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Schema therapy was originally developed for people living with personality disorders, chronic depression and other difficult situations. It combines aspects of cognitive and behaviour therapy with object relations and gestalt therapy and, sometimes, with mindfulness practice. Today, schema therapy is offered to patients with a wide range of issues.

Whereas cognitive behavioural therapy per se is based on learning ways to change how we react and behave, schema therapy has a stronger focus on understanding how our experiences in early childhood have led to the behavioural patterns that we display today.

Schema therapy is predicated on four primary concepts:

Early Maladaptive Schemas, which are behavioural patterns that we tend to repeat over and over again throughout our lives, even though they are self-defeating and unhelpful. These schemas spring from emotional needs that were not met during our childhood or adolescence.

Core Emotional Needs that were not satisfied when we were children, which give rise to unhelpful schemas and ways of coping. For example, a child whose needs around reciprocity are unmet, perhaps because of a cold or absent parent, is likely to grow up to develop anxieties and associated behaviours in this area.

Schema Modes are temporary emotional states and ways of coping with the things that happen in our lives, especially situations that we are very sensitive to because of the experiences we have had in our lives. Many of us overreact to particular situations, or even respond in ways that are damaging to us.

Maladaptive Coping Styles are the ways in which we adapted as children to difficult experiences. For instance, some children find ways to avoid pain, and others fight against the situation or overcompensate in various ways. These learned behaviours are perpetuated into adulthood, and are often very damaging.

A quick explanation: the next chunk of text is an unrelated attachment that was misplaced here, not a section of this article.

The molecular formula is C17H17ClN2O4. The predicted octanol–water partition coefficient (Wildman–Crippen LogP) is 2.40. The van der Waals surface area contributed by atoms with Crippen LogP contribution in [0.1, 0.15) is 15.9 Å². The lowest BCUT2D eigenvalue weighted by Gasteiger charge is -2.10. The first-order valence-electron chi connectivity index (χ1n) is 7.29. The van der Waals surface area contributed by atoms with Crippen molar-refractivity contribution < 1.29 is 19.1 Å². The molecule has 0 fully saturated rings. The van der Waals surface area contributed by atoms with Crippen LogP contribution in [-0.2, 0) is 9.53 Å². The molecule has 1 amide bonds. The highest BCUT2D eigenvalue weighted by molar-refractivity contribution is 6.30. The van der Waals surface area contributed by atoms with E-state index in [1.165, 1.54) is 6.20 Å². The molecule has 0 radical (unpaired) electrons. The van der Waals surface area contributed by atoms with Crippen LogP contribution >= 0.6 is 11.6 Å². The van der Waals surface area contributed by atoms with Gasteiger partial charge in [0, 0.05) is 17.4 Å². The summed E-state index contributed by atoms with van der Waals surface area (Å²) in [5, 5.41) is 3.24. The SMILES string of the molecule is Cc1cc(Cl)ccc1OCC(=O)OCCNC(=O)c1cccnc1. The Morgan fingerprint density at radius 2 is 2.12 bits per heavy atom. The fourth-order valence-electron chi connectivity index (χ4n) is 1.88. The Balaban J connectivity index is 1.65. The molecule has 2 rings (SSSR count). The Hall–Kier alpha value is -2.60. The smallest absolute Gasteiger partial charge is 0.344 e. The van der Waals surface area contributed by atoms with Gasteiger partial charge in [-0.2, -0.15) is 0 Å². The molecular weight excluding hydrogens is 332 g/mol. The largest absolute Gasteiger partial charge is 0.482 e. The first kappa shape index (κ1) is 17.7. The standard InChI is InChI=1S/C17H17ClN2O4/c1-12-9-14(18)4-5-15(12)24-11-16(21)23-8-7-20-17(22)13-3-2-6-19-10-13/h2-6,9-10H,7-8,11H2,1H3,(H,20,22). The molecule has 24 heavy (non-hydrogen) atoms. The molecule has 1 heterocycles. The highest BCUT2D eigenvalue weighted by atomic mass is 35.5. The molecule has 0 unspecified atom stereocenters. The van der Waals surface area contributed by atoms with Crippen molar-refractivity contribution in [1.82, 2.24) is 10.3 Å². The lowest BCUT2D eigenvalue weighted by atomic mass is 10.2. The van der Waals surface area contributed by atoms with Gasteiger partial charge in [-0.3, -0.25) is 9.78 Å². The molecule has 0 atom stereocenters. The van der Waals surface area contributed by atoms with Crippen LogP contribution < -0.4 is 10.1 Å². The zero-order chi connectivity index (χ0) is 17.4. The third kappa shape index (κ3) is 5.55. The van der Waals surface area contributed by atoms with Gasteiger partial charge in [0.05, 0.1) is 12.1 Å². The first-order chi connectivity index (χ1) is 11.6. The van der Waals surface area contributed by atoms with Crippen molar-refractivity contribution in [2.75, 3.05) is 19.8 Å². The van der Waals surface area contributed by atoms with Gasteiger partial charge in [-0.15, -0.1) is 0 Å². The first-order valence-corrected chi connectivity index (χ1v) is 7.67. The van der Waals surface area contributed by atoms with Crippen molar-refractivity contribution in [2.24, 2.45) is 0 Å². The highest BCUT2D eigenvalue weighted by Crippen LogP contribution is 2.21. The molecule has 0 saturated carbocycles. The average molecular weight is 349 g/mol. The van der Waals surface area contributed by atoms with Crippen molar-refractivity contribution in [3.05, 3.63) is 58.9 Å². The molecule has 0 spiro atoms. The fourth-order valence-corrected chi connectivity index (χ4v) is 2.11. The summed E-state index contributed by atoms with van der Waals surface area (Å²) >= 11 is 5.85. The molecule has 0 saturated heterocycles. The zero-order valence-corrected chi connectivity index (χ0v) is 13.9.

Through therapy, patients work to identify their core emotional needs and to combat their maladaptive coping styles and behavioural patterns to become healthy adults (in what is known as Healthy Adult Mode) so that they can have their core emotional needs met in the course of their daily lives.

Depending on the patient’s needs, various techniques can be used during the course of schema therapy. These include the use of guided imagery, in which the patient is asked to recall difficult childhood memories about their relationship with important people in their lives, and to figure out which situations in their lives today tend to be associated with the same feelings, and the use of a schema diary, which can help the patient to keep track of their experience between treatment sessions.

Over time, the patient gains an enhanced understanding of why they feel and react as they do, and can work with their therapist to switch unhelpful behavioural patterns to helpful ones.

If you would like to talk to someone about having schema therapy in London, please get in touch with us at the Private Therapy Clinic by telephone at: 020 81507563  or book online by clicking below.

We are based in London but also treat anyone via phone or Skype.

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